WHAT TO DO IF YOU WANT YOUR PARTNER TO CHANGE

Ben and Alicia are both waiting for the other person to
change. I see it all the time in my private practice.
“I’ve been miserable for years,” complains Ben. “I’ve asked Alicia to give me space, but things don’t appear to be changing. It
feels like I can’t breathe.”
“Ben has his
friends over every weekend,”
Alicia reflects. “He doesn’t consider my needs and I feel
so alone.”
If you want your partner to change, start by accepting them
for who they are. In The Seven Principles for Making Marriage Work, Dr. John
Gottman says, “People can
change only if they feel that they are basically liked and accepted the way
they are. When people feel criticized, disliked, and unappreciated they are
unable to change. Instead, they feel under siege and dig in to protect
themselves.”
Instead of criticizing your partner, remind yourself of all
of the things you appreciate about them, and share those things with them. Be
genuinely interested in learning about why they see or do something different
than you, and be open to respecting and even celebrating what makes each of you
unique.
Of course, there are some things that should never be
tolerated in a relationship, like abuse, addiction, or infidelity. These
behaviors should be addressed in a loving and direct way with the help of a
professional. Even in those cases, it is possible to accept the person even if
you do not accept their behavior.
Vulnerability and intimacy go hand in hand.
What Ben and Alicia don’t
realize is that they aren’t really
arguing about the amount of time they spend together. The underlying issue in
their marriage is that neither partner is able to express their needs in a
non-blameful way.
They had never discussed what alone time and time together
meant to each of them. By talking about this in my office, Ben finally
understood Alicia’s fear of
being alone. His understanding led him to carve out time to spend together on
the weekends.
Couples seeking a deeper emotional connection need to understand
that vulnerability and intimacy go hand in hand. In other words, intimacy can
only occur when partners are vulnerable enough to share their deepest hopes,
fears, and dreams without judgment.
Change starts with you.
Do you spend more time questioning your partner’s words or actions than
examining your own? Blaming your partner can feel good in the moment because
you want your partner to change, but it’s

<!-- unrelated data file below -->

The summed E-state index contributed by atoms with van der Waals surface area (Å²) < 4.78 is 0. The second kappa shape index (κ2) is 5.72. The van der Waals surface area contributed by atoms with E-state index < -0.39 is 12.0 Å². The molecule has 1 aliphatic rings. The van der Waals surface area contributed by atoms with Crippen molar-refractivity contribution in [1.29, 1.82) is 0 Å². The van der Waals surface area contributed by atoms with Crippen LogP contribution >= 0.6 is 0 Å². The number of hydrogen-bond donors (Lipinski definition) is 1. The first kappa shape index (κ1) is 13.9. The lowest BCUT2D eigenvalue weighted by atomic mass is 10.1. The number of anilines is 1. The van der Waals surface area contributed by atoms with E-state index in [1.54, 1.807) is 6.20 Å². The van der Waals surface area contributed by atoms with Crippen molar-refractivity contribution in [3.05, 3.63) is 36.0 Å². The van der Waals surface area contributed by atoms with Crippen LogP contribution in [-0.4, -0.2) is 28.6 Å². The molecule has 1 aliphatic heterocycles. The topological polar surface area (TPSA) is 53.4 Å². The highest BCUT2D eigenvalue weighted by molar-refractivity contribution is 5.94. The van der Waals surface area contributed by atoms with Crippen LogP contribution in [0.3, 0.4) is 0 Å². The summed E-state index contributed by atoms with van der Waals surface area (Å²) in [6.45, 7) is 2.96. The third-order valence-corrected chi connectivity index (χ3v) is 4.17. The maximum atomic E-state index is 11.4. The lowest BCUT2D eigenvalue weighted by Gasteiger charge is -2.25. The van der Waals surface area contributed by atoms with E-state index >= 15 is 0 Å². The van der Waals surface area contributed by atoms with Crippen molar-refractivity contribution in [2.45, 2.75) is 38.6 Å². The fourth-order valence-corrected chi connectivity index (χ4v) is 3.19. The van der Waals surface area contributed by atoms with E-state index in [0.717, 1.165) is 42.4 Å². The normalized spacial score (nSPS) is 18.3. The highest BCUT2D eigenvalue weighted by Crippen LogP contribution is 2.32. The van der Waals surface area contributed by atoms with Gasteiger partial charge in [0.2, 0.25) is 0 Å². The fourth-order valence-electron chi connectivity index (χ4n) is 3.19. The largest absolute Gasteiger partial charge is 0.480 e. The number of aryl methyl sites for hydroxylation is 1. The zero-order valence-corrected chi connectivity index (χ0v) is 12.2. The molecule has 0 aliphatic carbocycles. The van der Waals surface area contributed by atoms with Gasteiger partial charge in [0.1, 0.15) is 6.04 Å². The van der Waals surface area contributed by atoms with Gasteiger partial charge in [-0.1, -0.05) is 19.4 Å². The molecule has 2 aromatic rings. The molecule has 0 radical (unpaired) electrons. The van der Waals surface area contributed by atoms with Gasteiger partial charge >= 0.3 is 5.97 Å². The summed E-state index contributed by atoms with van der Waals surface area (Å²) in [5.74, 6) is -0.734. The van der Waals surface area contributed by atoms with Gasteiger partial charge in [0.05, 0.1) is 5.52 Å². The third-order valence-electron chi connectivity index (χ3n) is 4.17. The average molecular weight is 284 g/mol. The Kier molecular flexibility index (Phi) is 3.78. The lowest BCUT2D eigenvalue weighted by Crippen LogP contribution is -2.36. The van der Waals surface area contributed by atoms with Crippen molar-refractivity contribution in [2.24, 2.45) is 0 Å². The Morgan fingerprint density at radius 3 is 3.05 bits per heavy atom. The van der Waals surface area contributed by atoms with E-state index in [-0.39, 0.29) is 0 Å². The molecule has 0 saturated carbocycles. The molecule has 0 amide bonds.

dangerous because it can lead to anger and resentment.
Conflict is not a bad thing in relationships. After watching
thousands of couples in his lab for over 40 years, Dr. Gottman discovered a
simple truth: all couples argue. The difference between the couples that stay
together and the ones who divorce is the way they repair after conflict. The
masters of relationships take responsibility for their role in the issue and
change their own behavior.
Dr. Gottman explains, “The
couples that don’t repair
those hurts end up with festering wounds that grow bigger day by day, the
month, and the year until they finally break the couple apart. Repair is
absolutely crucial in any kind of relationship, particularly intimate
relationships.”
Here are four things you can do when you want your partner
to change. Instead of trying to fix them, these can change your relationship
for the better.
1. Be a better partner.
Many people stay in bad relationships with the desire to
change their partner. In Marriage Rules, Dr. Harriet Lerner writes, “If you don’t change your part in a stuck pattern, no change will
occur. Change comes from the bottom up: that is from the person who is in the
most pain, or who has the least power, or who has lost or compromised too much
in the relationship.”
2. Focus on the issues at hand.
When you focus on changing your partner, you miss the
opportunity to work together to come up with a solution. You’re no longer on the same team. Instead, focus on the
issues at hand to meet both of your needs.
Anger is usually a symptom of underlying hurt, fear, and
frustration, so speak in “I” statements and focus on expressing your
feelings in a vulnerable way that invites your partner to understand your pain,
rather than pushes them away.
3. Take responsibility.
We are responsible for how our words and actions make our
partner feel. Apologize to your partner by taking responsibility for the
problem, even just a small piece, and this will validate their feelings,
promote forgiveness, and allow you both to move on.
4. Complain without blame.
In Why Marriages Succeed or Fail, Dr. Gottman explains that
criticizing your partner is one of The Four Horsemen that predicts divorce. It
is different from offering a critique or voicing a complaint. A criticism
attacks the core of a person’s
character while a complaint focuses on a specific behavior.
Successful couples remember to give each other the benefit
of the doubt and consider that they are both doing the best they can. In The
Science of Trust, Dr. Gottman advises couples to talk about their feelings in
terms of a positive need, instead of what they do not need. By being good
friends, you can build a healthy bond that will help you repair and navigate
challenging moments together instead of believing you want your partner to
change.
There is a saying to be the change you wish to see in the
world. Gandhi advises us, “If
we could change ourselves, the tendencies in the world would also change. As a
man changes his own nature, so does the attitude of the world change towards
him.” I believe this to be true in
relationships as well.

Instead of trying to change your partner, be the change you
wish to see in your relationship.

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